Continued from page 1

“Any modernization, you risk losing what made it special,” said Todd Jezierski, a 32-year-old Oregon resident. He said when a friend heard he was coming to Wrigley, he excitedly told him he just had to visit the restrooms and see the ancient urinal troughs.

Charlie Tausche, a 75-year-old retired attorney, has less of a problem with a massive video board than with the technology-toting young people who will flock the Wrigley in greater numbers once school lets out.

“They stand up in front of you in the middle of the game and take their selfies,” he complained.

The oldest stadium in the majors, Boston’s Fenway Park, is awash in video boards and still remains one of the jewels of baseball at 102 years old. And - this is a big one for long-suffering Cubs fans - it has fielded three World Series winners in the last decade.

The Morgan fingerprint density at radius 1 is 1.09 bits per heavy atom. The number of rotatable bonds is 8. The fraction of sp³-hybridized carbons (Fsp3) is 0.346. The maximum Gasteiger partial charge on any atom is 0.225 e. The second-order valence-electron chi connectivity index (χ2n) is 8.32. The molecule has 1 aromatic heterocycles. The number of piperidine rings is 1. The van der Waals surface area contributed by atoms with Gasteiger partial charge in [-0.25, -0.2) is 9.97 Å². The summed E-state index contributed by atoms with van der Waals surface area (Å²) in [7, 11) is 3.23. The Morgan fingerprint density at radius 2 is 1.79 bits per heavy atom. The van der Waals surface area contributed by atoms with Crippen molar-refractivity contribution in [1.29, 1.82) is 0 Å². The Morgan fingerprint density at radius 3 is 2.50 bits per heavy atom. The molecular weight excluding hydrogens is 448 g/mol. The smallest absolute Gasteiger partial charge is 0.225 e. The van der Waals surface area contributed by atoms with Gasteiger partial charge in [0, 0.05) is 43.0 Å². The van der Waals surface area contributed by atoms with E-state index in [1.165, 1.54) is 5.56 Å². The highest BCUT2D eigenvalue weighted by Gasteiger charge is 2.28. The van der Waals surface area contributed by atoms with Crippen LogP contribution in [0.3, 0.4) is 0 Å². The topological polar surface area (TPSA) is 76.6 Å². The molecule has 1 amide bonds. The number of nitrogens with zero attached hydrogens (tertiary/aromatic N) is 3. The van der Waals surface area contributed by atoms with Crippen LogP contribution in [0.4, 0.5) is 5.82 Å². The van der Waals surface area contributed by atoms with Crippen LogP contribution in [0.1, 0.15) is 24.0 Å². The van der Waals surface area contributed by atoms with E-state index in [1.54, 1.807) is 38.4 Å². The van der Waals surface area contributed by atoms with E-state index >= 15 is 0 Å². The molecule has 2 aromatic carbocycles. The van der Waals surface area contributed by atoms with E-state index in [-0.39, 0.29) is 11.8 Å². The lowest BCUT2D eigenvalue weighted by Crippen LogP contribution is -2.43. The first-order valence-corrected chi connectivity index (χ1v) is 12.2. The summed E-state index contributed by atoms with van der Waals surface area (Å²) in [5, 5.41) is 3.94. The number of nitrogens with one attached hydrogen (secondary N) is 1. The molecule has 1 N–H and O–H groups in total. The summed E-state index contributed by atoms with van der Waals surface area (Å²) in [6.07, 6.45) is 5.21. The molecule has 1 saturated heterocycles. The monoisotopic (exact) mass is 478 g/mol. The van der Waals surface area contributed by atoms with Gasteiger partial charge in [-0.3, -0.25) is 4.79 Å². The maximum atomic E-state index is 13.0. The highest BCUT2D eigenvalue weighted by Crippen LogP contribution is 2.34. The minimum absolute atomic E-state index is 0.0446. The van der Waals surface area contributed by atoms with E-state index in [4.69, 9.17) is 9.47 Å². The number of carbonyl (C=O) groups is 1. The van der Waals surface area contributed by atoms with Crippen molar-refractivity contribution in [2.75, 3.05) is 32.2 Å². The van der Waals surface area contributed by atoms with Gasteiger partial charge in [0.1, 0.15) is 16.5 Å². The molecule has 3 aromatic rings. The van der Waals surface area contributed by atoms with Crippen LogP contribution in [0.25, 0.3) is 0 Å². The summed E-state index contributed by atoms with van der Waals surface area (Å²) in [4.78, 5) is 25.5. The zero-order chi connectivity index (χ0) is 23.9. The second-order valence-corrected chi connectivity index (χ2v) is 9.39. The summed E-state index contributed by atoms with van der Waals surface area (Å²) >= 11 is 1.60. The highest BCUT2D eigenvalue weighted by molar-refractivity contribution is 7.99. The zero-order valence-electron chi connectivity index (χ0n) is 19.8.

Robert Garcia, a 38-year-old Chicago teacher who came to a recent game decked out in a Cubs hat, jacket and clutching a scorecard and pencil he just bought, said the essence of Wrigley will remain with new technology.

“When you come in and look down you still see the ivy, you still see the bleachers,” he said.

Even Darryl Wilson, who has been working the manual scoreboard for 23 years, has no objection to all the new technology, including a new video scoreboard.

“I hope they don’t think I can keep up with that scoreboard,” he said.